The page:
C: Yeah…and I liked the lyrics as well, well – some of the lyrics – some of them are a bit twee – but I think I quite liked the simplicity of the lyrics. I didn’t like…’cause I was a teenager in the eighties…I spent all my teenage years in the eighties, so if you think of what I had exposed to me from a Pop point of view…

V: Yep!...(laughs)…You were bucking the trend more than somewhat!

C: The other one was I was a secret fan of Karen Carpenter…um…and also Elvis, and this was at a time when Elvis had stopped being cool…very much so…in the seventies – he died in 1976?

V: Something like that.

C: Seventy six, seventy seven…but of course it was the fat, Vegas, burger eating Elvis that everyone remembered…and he was no longer…he went through the uncool phase. And then later, in the nineties, with the re release of his ‘A Little Less Conversation’, people started admitting – “Oh, you know I’ve always liked Elvis. But I was listening to – particularly his ballads and I remember – and I’ve recently found out – one of my favourite tunes when I was twelve years old was a song called ‘You Don’t Know Me’ –which was written by Ray Charles. And I was only aware of it because Elvis Presley recorded it as a beautiful blues ballad. And I loved it and I think, really, for a twelve or thirteen year old I had quite unusual tastes.

V: I’ll go along with that! So – who or what first inspired you to make music – to actually have a go at it yourself?

C: I’m really not sure where that came from…um…’cause no one in my family…that I was aware of…There was no music in the house…just occasionally, teenage brothers or sisters would play David Bowie records or that sort of thing, but there was nobody having a go at doing it for themselves…um…except my mum was in the amateur dramatics…the local amateur dramatics. Seeing her up on stage acting, so being the centre of attention and making a show of herself, didn’t seem unusual to me because my mum was always doing it…and I also found out that she used to sing…in a kind of Beverly Sisters style band when she was training as a nurse when she was very young, when she was about sixteen. Ah…but I got a guitar when I was about seven years old and I don’t remember asking for one. Actually, I think it was my brother’s cast-off – just a little old cheap guitar and I started learning how to play D chords and C chords and G chords…and the amount of songs you can get through and sing along to just knowing four chords is quite astounding. So that’s what I was doing at the age of seven, eight, nine. You know, my guitar playing hasn’t improved since then. (Laughs) It’s got stuck!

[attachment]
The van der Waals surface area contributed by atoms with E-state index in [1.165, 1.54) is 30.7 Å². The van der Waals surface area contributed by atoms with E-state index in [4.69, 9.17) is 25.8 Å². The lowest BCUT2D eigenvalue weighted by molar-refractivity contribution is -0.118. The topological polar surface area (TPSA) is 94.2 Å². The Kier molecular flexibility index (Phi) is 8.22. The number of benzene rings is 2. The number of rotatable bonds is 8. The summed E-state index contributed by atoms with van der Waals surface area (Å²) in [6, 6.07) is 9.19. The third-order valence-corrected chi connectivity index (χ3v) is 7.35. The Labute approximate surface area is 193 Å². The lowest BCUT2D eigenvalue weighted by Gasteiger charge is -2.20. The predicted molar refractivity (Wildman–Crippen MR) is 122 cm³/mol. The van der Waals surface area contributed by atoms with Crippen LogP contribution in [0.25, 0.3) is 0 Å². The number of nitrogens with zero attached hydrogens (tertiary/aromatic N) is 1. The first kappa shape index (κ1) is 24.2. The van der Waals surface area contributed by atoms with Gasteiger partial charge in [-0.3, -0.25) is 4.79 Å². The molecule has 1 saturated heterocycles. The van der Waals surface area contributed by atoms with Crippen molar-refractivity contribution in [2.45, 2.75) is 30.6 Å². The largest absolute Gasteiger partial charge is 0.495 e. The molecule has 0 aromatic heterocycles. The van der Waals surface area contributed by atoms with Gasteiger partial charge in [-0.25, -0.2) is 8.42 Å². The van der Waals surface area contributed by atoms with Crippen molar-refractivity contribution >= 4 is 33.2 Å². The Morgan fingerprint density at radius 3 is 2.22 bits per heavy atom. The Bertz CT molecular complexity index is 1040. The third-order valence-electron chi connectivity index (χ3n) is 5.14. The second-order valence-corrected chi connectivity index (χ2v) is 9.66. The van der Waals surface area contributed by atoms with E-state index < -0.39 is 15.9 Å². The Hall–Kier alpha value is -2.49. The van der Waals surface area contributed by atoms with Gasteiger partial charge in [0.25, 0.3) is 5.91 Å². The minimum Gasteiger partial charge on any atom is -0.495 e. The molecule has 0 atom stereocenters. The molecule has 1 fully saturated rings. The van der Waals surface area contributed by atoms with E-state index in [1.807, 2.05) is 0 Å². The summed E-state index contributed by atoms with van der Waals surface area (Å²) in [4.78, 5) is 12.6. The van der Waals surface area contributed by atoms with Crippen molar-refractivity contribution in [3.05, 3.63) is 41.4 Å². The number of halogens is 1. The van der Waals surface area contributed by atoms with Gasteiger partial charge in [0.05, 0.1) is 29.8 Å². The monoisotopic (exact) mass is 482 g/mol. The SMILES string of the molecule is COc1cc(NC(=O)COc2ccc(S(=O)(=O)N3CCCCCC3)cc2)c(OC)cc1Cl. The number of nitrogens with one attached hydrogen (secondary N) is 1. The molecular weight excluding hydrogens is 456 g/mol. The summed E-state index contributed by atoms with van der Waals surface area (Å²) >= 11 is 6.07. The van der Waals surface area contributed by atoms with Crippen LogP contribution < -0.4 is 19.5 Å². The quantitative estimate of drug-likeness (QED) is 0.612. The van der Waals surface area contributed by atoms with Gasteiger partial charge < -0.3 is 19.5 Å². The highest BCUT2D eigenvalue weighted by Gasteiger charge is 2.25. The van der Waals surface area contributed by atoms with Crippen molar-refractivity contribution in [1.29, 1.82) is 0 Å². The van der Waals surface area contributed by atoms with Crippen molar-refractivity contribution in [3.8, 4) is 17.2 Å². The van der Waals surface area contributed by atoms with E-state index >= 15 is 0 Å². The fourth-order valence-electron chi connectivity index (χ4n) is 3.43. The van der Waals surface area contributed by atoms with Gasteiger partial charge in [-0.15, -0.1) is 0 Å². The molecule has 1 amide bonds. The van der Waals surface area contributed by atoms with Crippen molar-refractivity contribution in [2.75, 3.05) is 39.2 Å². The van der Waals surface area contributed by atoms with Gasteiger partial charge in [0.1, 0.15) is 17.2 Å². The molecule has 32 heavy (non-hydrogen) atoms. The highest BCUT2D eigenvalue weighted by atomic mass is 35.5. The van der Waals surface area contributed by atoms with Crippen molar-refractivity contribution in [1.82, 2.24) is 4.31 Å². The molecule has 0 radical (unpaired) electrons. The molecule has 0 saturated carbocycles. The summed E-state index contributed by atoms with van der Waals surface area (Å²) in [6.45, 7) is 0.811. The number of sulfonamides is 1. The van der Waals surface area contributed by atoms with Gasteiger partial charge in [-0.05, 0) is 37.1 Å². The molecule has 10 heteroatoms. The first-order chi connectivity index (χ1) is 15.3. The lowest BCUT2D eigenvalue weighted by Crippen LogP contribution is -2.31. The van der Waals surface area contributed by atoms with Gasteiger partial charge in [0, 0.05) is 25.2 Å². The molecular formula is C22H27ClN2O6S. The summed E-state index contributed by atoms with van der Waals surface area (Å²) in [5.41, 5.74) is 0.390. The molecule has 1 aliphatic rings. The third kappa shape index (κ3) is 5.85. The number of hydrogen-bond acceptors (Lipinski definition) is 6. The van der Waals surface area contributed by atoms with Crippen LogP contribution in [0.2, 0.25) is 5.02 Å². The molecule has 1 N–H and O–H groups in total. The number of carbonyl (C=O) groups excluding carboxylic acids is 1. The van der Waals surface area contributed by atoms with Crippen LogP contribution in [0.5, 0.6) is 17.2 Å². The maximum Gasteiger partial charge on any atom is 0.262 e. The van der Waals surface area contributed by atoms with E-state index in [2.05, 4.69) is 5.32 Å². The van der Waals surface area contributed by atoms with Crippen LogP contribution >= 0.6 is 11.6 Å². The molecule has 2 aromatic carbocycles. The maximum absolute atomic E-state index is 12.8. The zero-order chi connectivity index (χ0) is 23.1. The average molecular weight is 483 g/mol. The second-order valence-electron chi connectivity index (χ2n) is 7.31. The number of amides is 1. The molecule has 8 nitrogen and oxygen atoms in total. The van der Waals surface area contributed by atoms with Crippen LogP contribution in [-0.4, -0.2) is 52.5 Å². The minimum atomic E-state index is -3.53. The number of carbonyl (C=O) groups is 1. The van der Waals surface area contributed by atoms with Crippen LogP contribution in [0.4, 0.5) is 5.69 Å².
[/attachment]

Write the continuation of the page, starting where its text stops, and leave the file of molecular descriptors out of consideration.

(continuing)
V: I was going to ask you if you’d tried your hand at any instruments before you started singing but er…

C: My parents got sick of me picking up instruments, begging them to buy me a certain instrument…and I’d stick with it for about four months and then get bored and want something else.

V: So you were kind of looking for a voice or…or…any means of expression, without realising that you’d got it all the time.